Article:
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Biodistribution and Radiation Dosimetry of F-18 Fluorothymidine (FLT) Imaged With Positron Emission Tomography (PET) in Patients With Head and Neck Cancer: A Radioactive Drug Research Committee (RDRC) Study

Phase 1
21 Years
Not Enrolling
Head and Neck Cancer

Thank you

Trial Information

Biodistribution and Radiation Dosimetry of F-18 Fluorothymidine (FLT) Imaged With Positron Emission Tomography (PET) in Patients With Head and Neck Cancer: A Radioactive Drug Research Committee (RDRC) Study

There are approximately 40,000 new cases of head and neck cancer each year in the United
States. Worldwide more than 500,000 individuals will develop head and neck cancer each year,
ranking as the sixth most common cancer. These cancers are predominately squamous cell
cancers. Approximately two thirds of subjects will present with locally advanced disease
with either large disease at the primary site and/or spread to regional lymph node levels.

Despite aggressive treatment, 5-year survival remains poor (overall, approximately 50%). The
major site of treatment failure is within the head and neck region, with distant metastases
occurring in approximately 25% of subjects and usually after local and/or regional (nodal)

Current treatment options for locally advanced head and neck cancer include combinations of
surgery, radiation therapy, and chemotherapy. It is currently difficult to predict which
combination will be best suited for any particular individual. Rapid methods of assessing
the response of subjects to chemo-radiotherapy would be a useful tool, as it would permit
the oncologist to change therapies, either in type or degree, in cases when the subject does
not respond to the initial therapy regimen. Current best methods of evaluating tumor
response are either serial CT examinations, so that changes in tumor size can be estimated
or a fluorodeoxyglucose (FDG) positron emission tomography (PET) study in which changes in
the metabolic status of the tumor are evaluated. Unfortunately, the anatomic information
afforded by CT examinations often require months after treatment to allow the full effects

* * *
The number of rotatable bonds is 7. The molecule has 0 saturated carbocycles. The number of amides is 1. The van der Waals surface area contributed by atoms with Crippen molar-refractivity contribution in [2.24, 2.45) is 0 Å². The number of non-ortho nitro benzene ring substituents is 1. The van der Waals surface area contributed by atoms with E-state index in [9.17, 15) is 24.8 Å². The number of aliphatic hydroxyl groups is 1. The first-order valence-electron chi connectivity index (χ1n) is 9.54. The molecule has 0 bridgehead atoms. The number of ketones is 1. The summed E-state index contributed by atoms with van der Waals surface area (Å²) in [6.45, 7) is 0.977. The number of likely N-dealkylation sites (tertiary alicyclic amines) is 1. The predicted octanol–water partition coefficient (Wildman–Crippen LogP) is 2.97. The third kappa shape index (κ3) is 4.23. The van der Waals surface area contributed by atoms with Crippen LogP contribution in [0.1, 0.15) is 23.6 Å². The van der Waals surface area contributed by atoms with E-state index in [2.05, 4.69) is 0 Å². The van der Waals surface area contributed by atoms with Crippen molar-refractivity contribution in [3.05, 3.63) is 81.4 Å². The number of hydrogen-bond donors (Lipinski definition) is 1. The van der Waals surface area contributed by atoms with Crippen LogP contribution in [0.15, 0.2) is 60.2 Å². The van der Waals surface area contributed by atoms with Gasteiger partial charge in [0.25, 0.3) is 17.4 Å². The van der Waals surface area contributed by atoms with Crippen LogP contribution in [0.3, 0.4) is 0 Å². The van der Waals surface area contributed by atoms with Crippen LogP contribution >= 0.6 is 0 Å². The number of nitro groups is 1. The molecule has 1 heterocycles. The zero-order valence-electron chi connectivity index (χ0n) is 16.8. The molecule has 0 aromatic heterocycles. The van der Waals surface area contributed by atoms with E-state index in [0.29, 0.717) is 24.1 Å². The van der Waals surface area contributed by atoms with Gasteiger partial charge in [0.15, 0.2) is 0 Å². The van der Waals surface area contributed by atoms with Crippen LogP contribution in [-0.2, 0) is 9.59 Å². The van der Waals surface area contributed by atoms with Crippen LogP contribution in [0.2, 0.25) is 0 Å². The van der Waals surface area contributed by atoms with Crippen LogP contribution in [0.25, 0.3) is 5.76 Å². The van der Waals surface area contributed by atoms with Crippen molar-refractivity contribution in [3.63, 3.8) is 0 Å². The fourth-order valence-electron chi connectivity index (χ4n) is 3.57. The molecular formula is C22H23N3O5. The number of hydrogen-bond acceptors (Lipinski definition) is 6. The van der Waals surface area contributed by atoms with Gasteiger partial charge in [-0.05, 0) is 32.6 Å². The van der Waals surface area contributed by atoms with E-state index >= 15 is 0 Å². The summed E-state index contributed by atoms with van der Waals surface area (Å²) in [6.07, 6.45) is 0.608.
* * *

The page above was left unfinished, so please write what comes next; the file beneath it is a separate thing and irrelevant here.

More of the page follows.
of therapy to take place. Even after this time, the metabolic activity of any remaining
tissue is nearly impossible to assess by CT scan, making it difficult to distinguish between
fibrosis and viable tissue. Generally the FDG studies require 3-4 weeks after the end of the
therapeutic regime before the relevant information is available, with more reliable
information obtained at 3-4 months after treatment.

It is predictable that the most immediate signal of an anti-tumor therapeutic regime that
has been successful is that the tumor cells will stop dividing (proliferating) after the
therapy is initiated. Therefore, a tracer which is taken up into and retained in cells as a
function of their proliferative activity should provide rapid information as to the
effectiveness of the treatment. It is the objective of this study to determine the
biodistribution and radiation dosimetry of tracer F-18 3`-deoxy-3`-fluorothymidine. This
distribution data is essential before an Investigational New Drug (IND) application can be
filed with the FDA that would allow the use of this tracer in clinical trials.

Inclusion Criteria:

1. Ability to understand and willingness to sign a written informed consent document.

2. Subject must have histologically confirmed stage III, or IV squamous cell carcinoma
of the head and neck whose primary origin was from the oral cavity, oropharynx,